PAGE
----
The average person might think that McConnell's support of the Confederate flag and other issues could hinder diversity at the college. But, he said, "I know him to be a fair person."

He's not pushing for McConnell to be hired, and he also is not opposed to it, he said. But, "I would ask Glenn, if he were hired, to back off from some Confederate activities to take that off the table."

The college's Board of Trustees ultimately will hire a president after reviewing a final pool of at least three candidates selected by a search committee.

That pool likely will be named in February, school officials said.

Greg Padgett, chairman of the college's board and search committee, said he would not comment on McConnell, but that the school is committed to a thorough and fair search process. Lynn Cherry, speaker of the faculty, said she had no comment on McConnell, but her group in September passed a resolution calling for the board to hire someone knowledgeable and experienced in higher education.

Benjamin D. Reese Jr., president of the National Association of Diversity Officers in Higher Education, said he doesn't know McConnell. But "part of the role of a president, explicit and implicit, is to be the face of a university and to project its values and sense of direction."

For many people, "A leader's view and history get tied up in the perception of the institution. Whether that's intentional or not doesn't matter. It's a human process," said Reese, a clinical psychologist at Duke University.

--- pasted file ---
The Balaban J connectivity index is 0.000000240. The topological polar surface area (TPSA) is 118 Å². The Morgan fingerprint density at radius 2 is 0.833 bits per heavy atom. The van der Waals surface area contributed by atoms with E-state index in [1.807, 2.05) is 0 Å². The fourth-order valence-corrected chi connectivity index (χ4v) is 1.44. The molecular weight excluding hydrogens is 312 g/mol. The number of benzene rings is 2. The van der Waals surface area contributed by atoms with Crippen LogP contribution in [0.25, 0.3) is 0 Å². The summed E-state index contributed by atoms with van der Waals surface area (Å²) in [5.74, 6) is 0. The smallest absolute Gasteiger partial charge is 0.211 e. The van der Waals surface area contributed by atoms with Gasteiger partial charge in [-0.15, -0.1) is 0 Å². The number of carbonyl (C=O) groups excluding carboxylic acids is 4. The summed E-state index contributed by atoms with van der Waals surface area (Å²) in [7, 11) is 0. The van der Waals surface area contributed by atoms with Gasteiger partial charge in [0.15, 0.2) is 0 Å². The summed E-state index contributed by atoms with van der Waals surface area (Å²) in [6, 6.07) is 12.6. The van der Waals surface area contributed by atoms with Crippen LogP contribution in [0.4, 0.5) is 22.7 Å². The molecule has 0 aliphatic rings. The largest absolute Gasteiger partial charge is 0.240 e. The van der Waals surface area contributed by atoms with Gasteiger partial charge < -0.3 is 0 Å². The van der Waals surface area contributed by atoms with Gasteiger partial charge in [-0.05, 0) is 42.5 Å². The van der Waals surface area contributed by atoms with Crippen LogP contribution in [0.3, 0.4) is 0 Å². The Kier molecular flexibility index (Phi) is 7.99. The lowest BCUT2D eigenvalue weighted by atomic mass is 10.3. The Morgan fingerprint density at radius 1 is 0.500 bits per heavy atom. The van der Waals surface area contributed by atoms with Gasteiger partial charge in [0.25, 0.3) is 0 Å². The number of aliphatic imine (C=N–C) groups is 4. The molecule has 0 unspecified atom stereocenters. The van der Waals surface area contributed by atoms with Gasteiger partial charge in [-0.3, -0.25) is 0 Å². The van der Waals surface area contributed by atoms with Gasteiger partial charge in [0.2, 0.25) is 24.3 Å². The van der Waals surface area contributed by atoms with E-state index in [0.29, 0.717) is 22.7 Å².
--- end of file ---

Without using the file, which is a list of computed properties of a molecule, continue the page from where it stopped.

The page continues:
He also said that the bar for increasing diversity recently has been raised for higher-education leaders. It used to be enough to state a commitment to diversity, he said. "Now the bar is at demonstrating a track record of leading an institutional change at an institution that's similar in some way."

Dot Scott, president of the Charleston NAACP, said she has been meeting regularly with college officials as they try to increase diversity at the campus. She doesn't know McConnell well, but she said he is known for wanting the Confederate flag to fly in a sovereign position.

Many at the school are sincere in their intention to boost diversity, she said. If the school hired McConnell, she said, "that's not going to send a signal that we're moving forward."

She thinks that institutions in South Carolina continue to hire a small, select group of people as leaders. "We refuse to go outside South Carolina," she said. "We're inbred."

If the college wants to improve diversity, she said, it should hire someone who has a record of doing that. That's important if the school wants to meet its goal, she said. "A lot of minority students just don't feel welcome there."